We love conversations with likeminded individuals and organisations – either in the UK or across the globe – via webinars or break out groups on Zoom, Skype, Microsoft Teams or Google Hangouts. Many of these online conversations are with people we never have the opportunity to meet face to face. When two trusted friends and colleagues signpost you to the same person in two days, you know you are in for a treat. So welcome Jo Clanfield – it’s time to find out more about Teach Outdoors.
Teach Outdoors – the Early Years
Having started my teaching career in Key Stage 2, I took the giant leap to move from Year 5/6 to Reception class. It was a huge learning curve, but it was the first time that I questioned how we teach children and how children learn. The EYFS approach made a lot more sense and there was flexibility to meet the needs of the whole child. As a member of SLT, I began questioning why we inherently have this approach in early years. Yet as children progress through their education it vanishes. Do children somehow change?
Around the same time, I started teaching small intervention/support groups. This allowed me to identify gaps in skills/knowledge for specific children. It soon became apparent that the children shared one thing in common. They hated the thought of learning before it had even begun. They hated being in the classroom. It was these children who were slumped in their chairs, looking totally deflated when the teacher introduced a writing task.
Naturally, I began to think around the problem and noticed that a lot of the early years ‘reluctant’ indoor learners, nearly always accessed learning through the outdoor provision. With this in mind, I looked at the specific skills the children needed to learn and thought of ways to make it active and fun outdoors. When the older children were outside, I was amazed by the difference in their behaviour and their approach to learning. They started to participate more in lessons with a newfound confidence and progress was made.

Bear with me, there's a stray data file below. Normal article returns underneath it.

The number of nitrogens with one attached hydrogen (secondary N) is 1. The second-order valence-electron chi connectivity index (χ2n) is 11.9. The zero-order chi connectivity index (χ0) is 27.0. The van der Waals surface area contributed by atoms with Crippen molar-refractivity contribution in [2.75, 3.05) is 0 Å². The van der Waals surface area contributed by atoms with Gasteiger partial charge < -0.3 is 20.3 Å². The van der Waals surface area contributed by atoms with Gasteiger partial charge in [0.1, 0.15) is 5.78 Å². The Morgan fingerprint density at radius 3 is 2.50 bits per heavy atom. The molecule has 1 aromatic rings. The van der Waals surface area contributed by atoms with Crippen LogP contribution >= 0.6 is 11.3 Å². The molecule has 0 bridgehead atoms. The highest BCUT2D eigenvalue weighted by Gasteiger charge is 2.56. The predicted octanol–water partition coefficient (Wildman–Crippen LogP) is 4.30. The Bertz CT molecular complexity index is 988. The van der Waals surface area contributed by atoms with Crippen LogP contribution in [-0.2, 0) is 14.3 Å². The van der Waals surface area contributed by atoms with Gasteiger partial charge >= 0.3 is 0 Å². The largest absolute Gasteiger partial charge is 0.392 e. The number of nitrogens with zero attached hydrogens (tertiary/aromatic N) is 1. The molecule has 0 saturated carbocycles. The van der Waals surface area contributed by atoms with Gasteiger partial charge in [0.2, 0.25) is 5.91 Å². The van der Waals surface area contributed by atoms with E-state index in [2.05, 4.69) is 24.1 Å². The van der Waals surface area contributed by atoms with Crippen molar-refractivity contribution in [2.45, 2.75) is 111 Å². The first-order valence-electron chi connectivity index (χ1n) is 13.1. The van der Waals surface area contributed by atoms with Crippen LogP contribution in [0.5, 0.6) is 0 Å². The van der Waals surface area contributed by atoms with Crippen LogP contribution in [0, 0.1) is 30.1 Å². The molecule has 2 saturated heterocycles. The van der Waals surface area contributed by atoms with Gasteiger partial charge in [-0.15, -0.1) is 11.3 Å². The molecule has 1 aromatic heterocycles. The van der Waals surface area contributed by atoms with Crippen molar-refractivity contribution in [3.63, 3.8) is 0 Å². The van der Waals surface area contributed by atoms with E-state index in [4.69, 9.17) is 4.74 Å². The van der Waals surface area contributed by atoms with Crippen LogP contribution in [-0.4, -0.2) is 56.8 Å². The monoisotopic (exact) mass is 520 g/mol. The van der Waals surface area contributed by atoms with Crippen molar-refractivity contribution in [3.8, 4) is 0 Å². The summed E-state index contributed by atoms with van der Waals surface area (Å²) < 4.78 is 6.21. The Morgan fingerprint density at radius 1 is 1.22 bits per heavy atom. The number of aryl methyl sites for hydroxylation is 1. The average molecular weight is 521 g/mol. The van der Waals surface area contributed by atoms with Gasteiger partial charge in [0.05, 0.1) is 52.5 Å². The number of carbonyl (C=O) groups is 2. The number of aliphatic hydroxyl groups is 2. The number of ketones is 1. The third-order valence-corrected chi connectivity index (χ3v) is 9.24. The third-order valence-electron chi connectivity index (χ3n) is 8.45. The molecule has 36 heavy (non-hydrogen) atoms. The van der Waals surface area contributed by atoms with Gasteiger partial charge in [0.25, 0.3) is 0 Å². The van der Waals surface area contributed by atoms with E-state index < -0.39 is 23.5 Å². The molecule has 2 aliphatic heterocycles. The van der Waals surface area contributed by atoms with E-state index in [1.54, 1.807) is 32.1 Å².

So, this is where my passion for outdoor learning began, and it led to me to explore different ways of incorporating curriculum linked outdoor learning into lessons.
I recall taking a KS2 class for an outdoor learning session. The learning focus was persuasive letter writing. The children had been outside previously creating scenes for a story setting. The scenes happened to be small structures where ‘magical folk’ lived. Now, the day those children went to the same area and found the magic folk had had their houses destroyed by invading giants they were hooked. When they found a letter from the giants saying it was their land and they had to leave, the ‘buzz’ began to happen. They were relating to the narrative, feeling the emotions, the empathy and thinking about both sides of the argument. The questions began to pour out and the conversations started.
Even the most reluctant learners got involved because they were given first-hand learning experiences that encouraged them to discuss, hear related vocabulary and feel the emotions themselves. When I returned them to the classroom the teacher saw the ‘buzz’ from the outdoor session, and she used their enthusiasm to scaffold the learning.
The Journey so far
At first, I started running successful outdoor sessions, throughout my school. However, this led to the teacher’s perception that outdoor learning was an additional extra that they couldn’t provide and only I could. I remember the day so clearly when I discussed the potential of whole school outdoor learning with my headteacher. She turned around and said, ‘It sounds lovely Jo, but how does it help the scores on the doors?’ So, the hours of research began. I built the evidence I needed to enable me to start implementing a whole school approach to outdoor learning – firstly in my own school and then supporting other schools.
After working with different teachers/schools, reviewing research and refining the training, it became clear that my support had to address the following points for outdoor learning to have a positive impact: